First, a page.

Public Health England launches mental health campaign developed in partnership with the Centre

8th September 2020  |  By: Michelle Cunliffe


Public Health England’s new campaign supports children, young people and their parents with their mental health. The new advice available on the Every Mind Matters website has been developed in partnership with leading children and young people’s mental health charities, including the Anna Freud Centre, Young Minds, The Mix and Place2Be.

The advice is designed to help parents and carers spot the signs that children may be struggling with their mental health and support them, and also provides advice that can help maintain good mental wellbeing. In addition to the advice for parents and carers the site also provides tools to help young people build resilience and equips them to look after their mental wellbeing.

Most families have experienced upheaval in their daily lives during the pandemic. With children and young people now back at school or college, PHE’s new campaign provides NHS-endorsed tips and advice.

Research reveals that the coronavirus outbreak has caused an increase in anxiety in young people[1], and more than a third of children report being more worried, sad and stressed than before lockdown[2]. New PHE survey data found that two thirds of parents surveyed say their children’s behaviour has changed since the start of the pandemic (69%) and, when asked their top three worries around coronavirus, over half (52%) said the mental wellbeing of their children topped the list of their biggest worries.[3]

To engage parents and carers a powerful short film has been created featuring a range of celebrity parents including Davina McCall, Marvin Humes, Sean Fletcher, Katie Piper and Edith Bowman, reading extracts from best-selling author Charlie Mackesy’s well-known book, ‘The Boy, The Mole, The Fox and The Horse’. The emotive extracts all touch upon mental health and aim to encourage parents to visit the Better Health - Every Mind Matters website.

Dr Yvonne Doyle, Medical Director and Director of Health Protection at Public Health England said: “Parents’ and carers’ relationships with their children are special and we want to give them the support they need. Being there to listen and encouraging them to explain how they feel can make a real difference to how children and young people cope with life’s challenges. It can also help them develop effective skills to cope with their emotions.”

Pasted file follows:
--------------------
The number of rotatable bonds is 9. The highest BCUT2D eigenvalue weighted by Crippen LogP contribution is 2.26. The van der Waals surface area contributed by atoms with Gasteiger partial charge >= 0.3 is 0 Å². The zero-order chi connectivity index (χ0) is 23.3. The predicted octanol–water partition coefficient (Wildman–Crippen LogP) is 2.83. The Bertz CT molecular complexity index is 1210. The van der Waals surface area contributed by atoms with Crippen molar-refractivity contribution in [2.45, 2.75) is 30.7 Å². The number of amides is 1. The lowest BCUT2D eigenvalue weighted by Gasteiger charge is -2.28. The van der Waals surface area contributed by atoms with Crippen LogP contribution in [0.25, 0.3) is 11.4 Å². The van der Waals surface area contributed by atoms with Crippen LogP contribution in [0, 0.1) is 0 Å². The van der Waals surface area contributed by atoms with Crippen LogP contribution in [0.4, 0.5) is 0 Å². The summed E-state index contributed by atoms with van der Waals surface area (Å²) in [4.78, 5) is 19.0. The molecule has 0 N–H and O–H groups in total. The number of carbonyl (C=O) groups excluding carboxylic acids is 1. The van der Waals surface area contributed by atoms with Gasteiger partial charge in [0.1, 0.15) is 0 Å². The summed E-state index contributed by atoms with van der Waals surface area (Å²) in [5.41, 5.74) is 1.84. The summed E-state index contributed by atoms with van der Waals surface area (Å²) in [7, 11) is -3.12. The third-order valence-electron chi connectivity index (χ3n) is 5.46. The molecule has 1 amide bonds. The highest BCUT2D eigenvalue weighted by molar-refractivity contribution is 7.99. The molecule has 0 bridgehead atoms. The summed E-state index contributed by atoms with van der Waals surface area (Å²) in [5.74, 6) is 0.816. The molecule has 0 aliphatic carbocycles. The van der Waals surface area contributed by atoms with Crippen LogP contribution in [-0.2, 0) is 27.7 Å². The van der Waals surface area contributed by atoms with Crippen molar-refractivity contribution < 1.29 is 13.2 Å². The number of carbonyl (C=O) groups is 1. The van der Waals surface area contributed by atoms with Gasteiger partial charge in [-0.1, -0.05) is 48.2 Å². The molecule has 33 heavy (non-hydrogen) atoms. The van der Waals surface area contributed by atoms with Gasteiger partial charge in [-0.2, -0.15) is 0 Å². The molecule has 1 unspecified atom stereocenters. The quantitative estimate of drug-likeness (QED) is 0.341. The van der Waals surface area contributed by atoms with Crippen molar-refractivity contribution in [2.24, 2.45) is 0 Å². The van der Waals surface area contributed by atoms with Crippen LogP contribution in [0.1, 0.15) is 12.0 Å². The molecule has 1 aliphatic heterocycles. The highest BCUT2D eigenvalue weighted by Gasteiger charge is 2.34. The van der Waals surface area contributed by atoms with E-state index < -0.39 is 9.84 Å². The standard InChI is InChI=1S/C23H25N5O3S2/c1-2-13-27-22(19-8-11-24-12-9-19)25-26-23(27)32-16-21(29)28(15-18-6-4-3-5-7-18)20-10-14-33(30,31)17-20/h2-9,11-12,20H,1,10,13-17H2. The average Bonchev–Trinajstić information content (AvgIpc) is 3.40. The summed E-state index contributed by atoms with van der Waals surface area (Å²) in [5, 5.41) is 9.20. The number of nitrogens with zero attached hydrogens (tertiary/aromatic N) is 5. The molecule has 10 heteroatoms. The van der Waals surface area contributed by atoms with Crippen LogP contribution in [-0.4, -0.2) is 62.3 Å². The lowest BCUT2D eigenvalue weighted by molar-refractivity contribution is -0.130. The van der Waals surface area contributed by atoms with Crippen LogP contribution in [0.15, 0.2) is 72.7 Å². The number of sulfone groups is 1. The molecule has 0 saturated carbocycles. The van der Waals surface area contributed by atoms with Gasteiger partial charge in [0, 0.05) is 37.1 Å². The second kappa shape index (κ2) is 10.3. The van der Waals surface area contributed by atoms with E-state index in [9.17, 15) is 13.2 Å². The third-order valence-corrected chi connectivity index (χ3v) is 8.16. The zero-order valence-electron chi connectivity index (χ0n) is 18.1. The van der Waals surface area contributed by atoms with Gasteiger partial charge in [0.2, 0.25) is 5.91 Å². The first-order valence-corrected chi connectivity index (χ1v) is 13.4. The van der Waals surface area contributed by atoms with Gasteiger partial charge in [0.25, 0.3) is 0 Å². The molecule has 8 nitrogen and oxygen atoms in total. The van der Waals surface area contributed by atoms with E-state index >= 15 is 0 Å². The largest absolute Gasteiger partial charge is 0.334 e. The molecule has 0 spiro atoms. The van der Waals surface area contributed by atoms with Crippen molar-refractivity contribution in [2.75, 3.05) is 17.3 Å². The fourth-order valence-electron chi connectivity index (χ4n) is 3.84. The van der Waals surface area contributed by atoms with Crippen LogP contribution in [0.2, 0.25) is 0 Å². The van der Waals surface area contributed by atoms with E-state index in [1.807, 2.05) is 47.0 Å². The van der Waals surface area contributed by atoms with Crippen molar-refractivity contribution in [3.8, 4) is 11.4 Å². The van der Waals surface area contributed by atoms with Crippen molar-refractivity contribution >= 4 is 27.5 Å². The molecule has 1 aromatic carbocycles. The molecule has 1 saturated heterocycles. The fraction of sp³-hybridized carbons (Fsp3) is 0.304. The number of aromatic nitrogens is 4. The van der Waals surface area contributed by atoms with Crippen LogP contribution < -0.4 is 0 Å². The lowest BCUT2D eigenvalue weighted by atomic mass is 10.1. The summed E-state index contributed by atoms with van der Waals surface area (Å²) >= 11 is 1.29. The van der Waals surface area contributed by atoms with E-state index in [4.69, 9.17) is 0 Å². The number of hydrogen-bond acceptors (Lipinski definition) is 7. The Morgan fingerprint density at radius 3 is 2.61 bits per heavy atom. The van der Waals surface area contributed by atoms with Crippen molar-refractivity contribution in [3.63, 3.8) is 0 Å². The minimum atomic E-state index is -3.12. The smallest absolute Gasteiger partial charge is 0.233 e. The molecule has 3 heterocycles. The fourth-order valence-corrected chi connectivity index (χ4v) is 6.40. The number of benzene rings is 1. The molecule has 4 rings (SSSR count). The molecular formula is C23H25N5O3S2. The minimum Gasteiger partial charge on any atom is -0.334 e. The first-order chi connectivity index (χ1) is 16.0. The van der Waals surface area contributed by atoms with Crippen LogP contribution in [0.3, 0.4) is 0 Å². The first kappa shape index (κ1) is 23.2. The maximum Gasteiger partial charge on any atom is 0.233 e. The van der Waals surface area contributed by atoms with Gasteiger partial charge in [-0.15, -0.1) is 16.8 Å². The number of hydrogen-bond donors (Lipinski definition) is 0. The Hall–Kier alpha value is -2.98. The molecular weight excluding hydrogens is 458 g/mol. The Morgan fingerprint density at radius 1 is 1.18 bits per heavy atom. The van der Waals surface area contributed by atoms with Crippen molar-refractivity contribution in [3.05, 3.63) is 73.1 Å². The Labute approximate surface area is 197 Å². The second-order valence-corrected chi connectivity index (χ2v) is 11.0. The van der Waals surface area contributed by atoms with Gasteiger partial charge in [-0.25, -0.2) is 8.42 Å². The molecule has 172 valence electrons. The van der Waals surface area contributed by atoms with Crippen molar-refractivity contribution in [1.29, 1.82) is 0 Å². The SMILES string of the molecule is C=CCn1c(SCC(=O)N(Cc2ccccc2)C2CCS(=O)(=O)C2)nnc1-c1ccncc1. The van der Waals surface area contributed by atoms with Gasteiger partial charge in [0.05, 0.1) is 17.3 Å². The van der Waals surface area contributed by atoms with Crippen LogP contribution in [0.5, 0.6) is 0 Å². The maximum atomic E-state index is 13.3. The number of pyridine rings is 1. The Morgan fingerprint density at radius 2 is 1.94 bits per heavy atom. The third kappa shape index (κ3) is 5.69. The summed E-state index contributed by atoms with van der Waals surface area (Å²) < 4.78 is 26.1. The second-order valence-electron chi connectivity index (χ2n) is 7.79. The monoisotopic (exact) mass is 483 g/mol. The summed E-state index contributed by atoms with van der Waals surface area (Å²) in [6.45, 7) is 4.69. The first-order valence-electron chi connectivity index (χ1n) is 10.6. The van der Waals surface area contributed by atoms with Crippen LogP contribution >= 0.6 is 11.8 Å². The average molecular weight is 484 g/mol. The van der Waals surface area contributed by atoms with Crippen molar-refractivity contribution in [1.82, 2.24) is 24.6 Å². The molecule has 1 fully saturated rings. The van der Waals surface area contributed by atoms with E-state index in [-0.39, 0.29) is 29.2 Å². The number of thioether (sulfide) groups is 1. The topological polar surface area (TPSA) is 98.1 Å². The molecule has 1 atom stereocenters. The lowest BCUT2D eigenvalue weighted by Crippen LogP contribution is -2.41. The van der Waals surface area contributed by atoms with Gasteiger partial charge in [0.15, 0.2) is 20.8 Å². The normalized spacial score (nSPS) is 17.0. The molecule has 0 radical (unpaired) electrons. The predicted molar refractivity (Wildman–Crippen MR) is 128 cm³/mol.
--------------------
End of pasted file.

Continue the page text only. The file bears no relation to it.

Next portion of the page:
Minister for Mental Health, Nadine Dorries, said: “The effects of the pandemic on children and young people’s mental health have been challenging and it is vital we continue to do all we can to protect them and prevent long-term effects.

“Young people should feel encouraged to speak up, look out for each other, and ask for help. This campaign and these resources are a great way to access support and help parents to understand steps they can take to care even more for their children’s mental health and wellbeing.”

Professor Prathiba Chitsabesan, NHS England Associate National Clinical Director for Children and Young People’s Mental Health, said: “As young people go back to class, it’s understandable that while many will be excited to get back, some may also have concerns and anxieties about the new academic year, following the uncertainty and upheaval of Covid, which is why this important campaign is offering practical tips to help kids cope.

"Parents, carers, teachers and students should also be reassured that the NHS has been and will continue to be there for everyone with concerns about their mental health, whether through 24/7 crisis support lines, video and phone consultations, or face to face appointments.”

TV presenter Davina McCall said: “Children have missed out on so much during lockdown and like lots of other parents, I’ve wanted to support mine as much as I possibly can. As we’re starting to go back to normality and there’s still lots of uncertainty for our kids, it’s important we’re there for them through their ups and downs – communication is so important. For anyone that’s concerned or worried, or just want some tips on how to support them, please search Every Mind Matters.”

Professor Peter Fonagy, Chief Executive of the Anna Freud Centre said: “Asking for help and getting the help you need are two of the most important steps anyone can take to support their own mental health and the mental health of others. This campaign will support parents who have real concerns about the impact of the coronavirus had on their children and give them the confidence to listen and encourage them to speak out about their feelings. In many cases this alone will help, in others it is the most important route to obtaining timely support with the stress and disruption to their lives caused by the pandemic. This campaign is a major contribution to promoting and protecting our children’s wellbeing.”

Search Every Mind Matters for expert tips and advice to support children and young people with their mental wellbeing, or for more information, visit www.nhs.uk/oneyou/every-mind-matters

[1] Levita L, Gibson Miller J, Hartman TK, Murphy J, Shevlin M, McBride O, and others. Report 1: Initial research findings on the impact of COVID-19 on the well-being of young people aged 13 to 24 in the UK. Non-representative sample of 2,000 children and young people aged 13 to 24, collected 21 to 29 April 2020

[2] Barnardo’s. Generation lockdown: a third of children and young people experience increased mental health difficulties. 2020. [Sample of 4,283 young people aged 8-24, weighted to be representative of all -24 year olds, GB. Collected 15 May-2 June 2020.]

[3] Survey conducted by YouGov on behalf of Public Health England. Total sample size was 2,559 parents in England who have children aged 5 to 18. Fieldwork was carried out online between 4th to 11th August 2020.

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